Applied Evidence

Yoga as therapy: When is it helpful?

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A more recent and thorough review found 14 RCTs using yoga to treat asthma symptoms.18 The investigators performed pooled analysis despite significant heterogeneity in the studies. The analysis showed some improvement in the yoga group compared with usual therapy, but no difference in comparison with sham yoga or non-yoga breathing exercises.18

Symptoms of menopause

Studies have focused on alternative or adjunctive therapies for menopause symptoms, primarily hot flashes, since hormone replacement therapy and other conventional medical therapies have been found to have a high incidence of adverse effects. However, evidence that yoga can reduce hot flashes is sparse.

A Cochrane review examined the effects of exercise on hot flashes and found 2 RCTs using yoga as a treatment modality. Neither one found statistically significant differences between the yoga groups and conventional exercise groups.19 The authors concluded there was insufficient evidence to show yoga was more effective than other forms of exercise on vasomotor symptoms of menopause. However, a large RCT included in the Cochrane review did show lower stress levels and decreased overall symptoms in the yoga arm.20

The yoga intervention in this study consisted of pranayama, sun salutation (a repetitive sequence of 12 yoga postures), and cyclic meditation.20 Lee et al21 reviewed the 2 studies used in the Cochrane paper as well as 5 other studies. Two were RCTs showing that yoga intervention was not superior to a no-treatment control. Four studies showed favorable results for yoga interventions; however, one was a nonrandomized controlled trial and 3 lacked control groups.

Cramer et al22 attempted pooled analysis of 5 studies, including those in the Cochrane paper, with similar results: Yoga interventions were not efficacious for somatic, vasomotor, or urogenital symptoms of menopause. Yoga was somewhat efficacious for psychological symptoms associated with menopause.22 More recently, an RCT (N=249) found that yoga reduces vasomotor symptoms no more frequently than non-yoga exercise.23


Yoga is often said to reduce blood pressure (BP), which would make sense given the emphasis put on relaxation by many schools of yoga. In the past 2 years, 3 review articles have been published, as well as 2 relevant RCTs not included in those reviews.

Hagins et al24 found 17 RCTs using yoga to treat adults with hypertension and prehypertension. These included both blinded and unblinded studies, and yoga interventions were compared with usual treatment, education, or non-yoga exercise. The authors included only studies of asanas intervention, and excluded interventions using only breathing or relaxation techniques.24 In meta-analysis, pooled data showed the yoga treatment decreased both diastolic BP (DBP) and systolic BP (SBP) by 3 to 4 mm Hg compared with usual treatment, but not when compared with other exercise therapies.24 Reviewers concluded that yoga was likely as effective for lowering BP as other types of physical activity.24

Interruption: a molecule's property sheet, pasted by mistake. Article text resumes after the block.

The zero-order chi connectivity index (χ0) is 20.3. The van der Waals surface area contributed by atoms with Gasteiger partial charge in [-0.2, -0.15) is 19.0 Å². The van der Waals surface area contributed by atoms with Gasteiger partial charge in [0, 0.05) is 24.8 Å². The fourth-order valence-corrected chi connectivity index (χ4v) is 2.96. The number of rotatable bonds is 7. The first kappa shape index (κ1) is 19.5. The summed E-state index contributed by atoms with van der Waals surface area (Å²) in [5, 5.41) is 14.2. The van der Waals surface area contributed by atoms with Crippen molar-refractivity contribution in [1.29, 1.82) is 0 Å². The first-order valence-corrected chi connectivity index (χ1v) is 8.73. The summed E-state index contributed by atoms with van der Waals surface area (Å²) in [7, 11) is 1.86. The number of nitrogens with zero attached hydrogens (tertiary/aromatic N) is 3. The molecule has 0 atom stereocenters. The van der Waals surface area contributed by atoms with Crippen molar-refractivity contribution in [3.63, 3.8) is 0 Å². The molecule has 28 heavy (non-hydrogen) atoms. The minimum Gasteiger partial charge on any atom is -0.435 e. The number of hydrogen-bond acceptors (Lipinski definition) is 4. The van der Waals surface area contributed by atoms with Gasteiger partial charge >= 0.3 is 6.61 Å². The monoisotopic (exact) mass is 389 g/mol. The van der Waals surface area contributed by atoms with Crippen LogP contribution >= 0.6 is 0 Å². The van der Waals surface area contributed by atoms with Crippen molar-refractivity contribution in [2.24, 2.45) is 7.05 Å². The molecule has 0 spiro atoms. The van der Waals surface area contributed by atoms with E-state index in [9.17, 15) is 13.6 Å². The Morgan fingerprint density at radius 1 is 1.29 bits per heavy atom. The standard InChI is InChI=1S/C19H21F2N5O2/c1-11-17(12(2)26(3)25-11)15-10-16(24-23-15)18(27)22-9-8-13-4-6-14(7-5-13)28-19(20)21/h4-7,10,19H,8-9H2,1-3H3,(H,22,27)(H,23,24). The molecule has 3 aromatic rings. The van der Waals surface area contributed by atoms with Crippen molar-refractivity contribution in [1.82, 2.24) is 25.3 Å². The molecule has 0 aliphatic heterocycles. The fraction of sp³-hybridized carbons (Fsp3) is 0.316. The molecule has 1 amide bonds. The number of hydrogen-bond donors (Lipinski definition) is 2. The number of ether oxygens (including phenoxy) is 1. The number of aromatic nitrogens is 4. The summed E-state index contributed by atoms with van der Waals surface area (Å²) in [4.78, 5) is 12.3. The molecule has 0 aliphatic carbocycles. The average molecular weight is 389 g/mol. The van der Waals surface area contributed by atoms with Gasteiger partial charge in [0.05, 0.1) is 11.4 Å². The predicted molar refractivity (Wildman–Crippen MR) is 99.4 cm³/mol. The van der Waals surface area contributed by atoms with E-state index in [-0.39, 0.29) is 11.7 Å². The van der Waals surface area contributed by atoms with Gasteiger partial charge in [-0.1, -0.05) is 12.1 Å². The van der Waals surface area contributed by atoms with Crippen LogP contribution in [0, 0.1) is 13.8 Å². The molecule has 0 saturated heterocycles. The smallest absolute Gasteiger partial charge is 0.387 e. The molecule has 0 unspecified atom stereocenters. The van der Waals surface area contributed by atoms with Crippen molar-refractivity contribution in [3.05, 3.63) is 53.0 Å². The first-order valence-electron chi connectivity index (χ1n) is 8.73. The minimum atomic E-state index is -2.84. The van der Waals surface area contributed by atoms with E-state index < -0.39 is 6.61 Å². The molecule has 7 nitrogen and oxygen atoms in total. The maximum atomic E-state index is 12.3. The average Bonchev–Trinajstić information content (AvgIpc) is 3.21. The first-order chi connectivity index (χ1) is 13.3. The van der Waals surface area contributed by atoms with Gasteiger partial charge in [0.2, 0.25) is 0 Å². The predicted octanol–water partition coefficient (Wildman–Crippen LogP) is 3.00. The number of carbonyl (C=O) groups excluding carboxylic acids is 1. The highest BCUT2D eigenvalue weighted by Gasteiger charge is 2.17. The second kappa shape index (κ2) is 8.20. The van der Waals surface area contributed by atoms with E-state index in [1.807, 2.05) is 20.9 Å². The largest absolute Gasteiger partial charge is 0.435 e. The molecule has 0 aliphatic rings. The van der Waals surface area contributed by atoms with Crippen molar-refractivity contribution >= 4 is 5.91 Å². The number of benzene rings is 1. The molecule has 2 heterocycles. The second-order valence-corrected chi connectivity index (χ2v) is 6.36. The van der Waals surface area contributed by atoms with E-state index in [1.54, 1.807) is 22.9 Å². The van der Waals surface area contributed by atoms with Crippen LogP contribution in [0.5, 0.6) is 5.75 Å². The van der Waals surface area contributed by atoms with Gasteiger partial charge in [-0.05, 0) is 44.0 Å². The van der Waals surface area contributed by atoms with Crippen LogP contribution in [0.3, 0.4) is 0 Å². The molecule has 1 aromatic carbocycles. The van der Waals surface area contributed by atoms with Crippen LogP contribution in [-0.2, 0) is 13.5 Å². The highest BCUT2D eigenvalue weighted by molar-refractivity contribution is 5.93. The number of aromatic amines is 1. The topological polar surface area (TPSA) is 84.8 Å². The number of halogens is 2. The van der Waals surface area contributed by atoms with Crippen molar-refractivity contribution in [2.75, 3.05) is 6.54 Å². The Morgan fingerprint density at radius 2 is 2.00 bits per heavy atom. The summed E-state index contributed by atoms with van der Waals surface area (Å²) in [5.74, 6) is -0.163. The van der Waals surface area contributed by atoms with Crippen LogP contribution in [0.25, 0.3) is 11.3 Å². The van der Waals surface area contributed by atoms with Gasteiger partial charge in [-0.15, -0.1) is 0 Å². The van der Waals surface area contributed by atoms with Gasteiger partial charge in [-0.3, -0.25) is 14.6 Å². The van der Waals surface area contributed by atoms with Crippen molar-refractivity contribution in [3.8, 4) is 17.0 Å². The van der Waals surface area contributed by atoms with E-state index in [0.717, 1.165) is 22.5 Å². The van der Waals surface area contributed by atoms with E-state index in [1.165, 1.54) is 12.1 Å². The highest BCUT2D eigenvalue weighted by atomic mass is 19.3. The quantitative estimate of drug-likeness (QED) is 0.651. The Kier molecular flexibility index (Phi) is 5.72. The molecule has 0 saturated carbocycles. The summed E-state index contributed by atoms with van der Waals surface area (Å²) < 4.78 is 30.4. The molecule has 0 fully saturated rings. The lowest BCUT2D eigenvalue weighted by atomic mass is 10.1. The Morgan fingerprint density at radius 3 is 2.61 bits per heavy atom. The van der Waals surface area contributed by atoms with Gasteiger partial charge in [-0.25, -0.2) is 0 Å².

In a review without meta-analysis, Posadzki et al25 also found 17 blinded RCTs using yoga to treat hypertension or prehypertension in adults. Eleven of the 17 studies favored yoga, with 8 showing a decrease in SBP and 5 in DBP.25 All but 2 studies were found to be of poor quality, especially with regard to blinding.25 The authors noted that studies using subjects with prehypertension or hypertension with comorbidities were more likely to show significant results, speculating that yoga may be more effective for these populations.25

In an ambitious review article on yoga as treatment for a variety of risk factors for cardiovascular disease, Cramer et al26 located 28 RCTs that addressed effects of yoga on BP. Seven of the studies in the Posadzki review25 were included. Meta-analysis showed a statistically significant decrease in SBP of 5.85 mm Hg and in DBP of 4.12 mm Hg.26 Although wide in scope, this meta-analysis included many studies of healthy patients without hypertension who could conceivably have differing neuroendocrine responses to yoga practice.

Search engines offered by the Yoga Alliance and the International Association of Yoga Therapists can help patients to locate a yoga instructor or therapist in their area.In a pilot RCT, Cohen et al27 found a significant decrease in BP among subjects randomized into Iyengar yoga classes for 24 weeks compared with a control group educated about lifestyle modification. A larger study with 102 subjects is currently underway.28 These studies were unique in that no subjects were currently being treated with antihypertensive medications27,28; most other trials on this subject enrolled participants on antihypertensive medications if their regimens had been stable for some time.

In an RCT published recently by Hagins et al,29 68 subjects with pre- or stage I hypertension were randomized into Ashtanga yoga classes or non-aerobic exercise classes formulated to burn equivalent METs. After 12 weeks of treatment, the yoga subjects’ BP had significantly decreased from starting values, but was not improved compared with the exercise subjects.29 This further supports the assertion that yoga is equivalent to other forms of physical activity in decreasing BP among hypertensive subjects.

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